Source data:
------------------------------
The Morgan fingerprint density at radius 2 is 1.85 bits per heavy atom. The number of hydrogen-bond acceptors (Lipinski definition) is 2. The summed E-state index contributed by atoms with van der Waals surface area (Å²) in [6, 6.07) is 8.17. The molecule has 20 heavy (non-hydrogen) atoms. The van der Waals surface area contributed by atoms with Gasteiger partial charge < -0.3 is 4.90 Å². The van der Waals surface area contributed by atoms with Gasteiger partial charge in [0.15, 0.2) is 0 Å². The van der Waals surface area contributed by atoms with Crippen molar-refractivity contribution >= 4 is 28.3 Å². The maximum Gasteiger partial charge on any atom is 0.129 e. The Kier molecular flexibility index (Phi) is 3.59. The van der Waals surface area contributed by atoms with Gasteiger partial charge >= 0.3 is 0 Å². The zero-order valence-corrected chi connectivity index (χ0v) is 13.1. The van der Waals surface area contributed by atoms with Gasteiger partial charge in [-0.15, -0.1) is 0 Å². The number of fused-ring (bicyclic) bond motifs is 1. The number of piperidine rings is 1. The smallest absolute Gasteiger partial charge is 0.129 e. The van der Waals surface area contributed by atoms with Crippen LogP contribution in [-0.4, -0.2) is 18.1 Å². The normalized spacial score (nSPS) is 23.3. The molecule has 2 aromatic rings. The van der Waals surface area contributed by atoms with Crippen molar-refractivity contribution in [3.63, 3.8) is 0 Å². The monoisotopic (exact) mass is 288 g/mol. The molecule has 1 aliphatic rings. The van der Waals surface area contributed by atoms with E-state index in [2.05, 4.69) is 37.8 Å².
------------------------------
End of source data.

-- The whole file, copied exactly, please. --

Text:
The Morgan fingerprint density at radius 2 is 1.85 bits per heavy atom. The number of hydrogen-bond acceptors (Lipinski definition) is 2. The summed E-state index contributed by atoms with van der Waals surface area (Å²) in [6, 6.07) is 8.17. The molecule has 20 heavy (non-hydrogen) atoms. The van der Waals surface area contributed by atoms with Gasteiger partial charge < -0.3 is 4.90 Å². The van der Waals surface area contributed by atoms with Gasteiger partial charge in [0.15, 0.2) is 0 Å². The van der Waals surface area contributed by atoms with Crippen molar-refractivity contribution >= 4 is 28.3 Å². The maximum Gasteiger partial charge on any atom is 0.129 e. The Kier molecular flexibility index (Phi) is 3.59. The van der Waals surface area contributed by atoms with Gasteiger partial charge >= 0.3 is 0 Å². The zero-order valence-corrected chi connectivity index (χ0v) is 13.1. The van der Waals surface area contributed by atoms with Gasteiger partial charge in [-0.15, -0.1) is 0 Å². The number of fused-ring (bicyclic) bond motifs is 1. The number of piperidine rings is 1. The smallest absolute Gasteiger partial charge is 0.129 e. The van der Waals surface area contributed by atoms with Crippen LogP contribution in [-0.4, -0.2) is 18.1 Å². The normalized spacial score (nSPS) is 23.3. The molecule has 2 aromatic rings. The van der Waals surface area contributed by atoms with Crippen molar-refractivity contribution in [3.63, 3.8) is 0 Å². The monoisotopic (exact) mass is 288 g/mol. The molecule has 1 aliphatic rings. The van der Waals surface area contributed by atoms with E-state index in [2.05, 4.69) is 37.8 Å².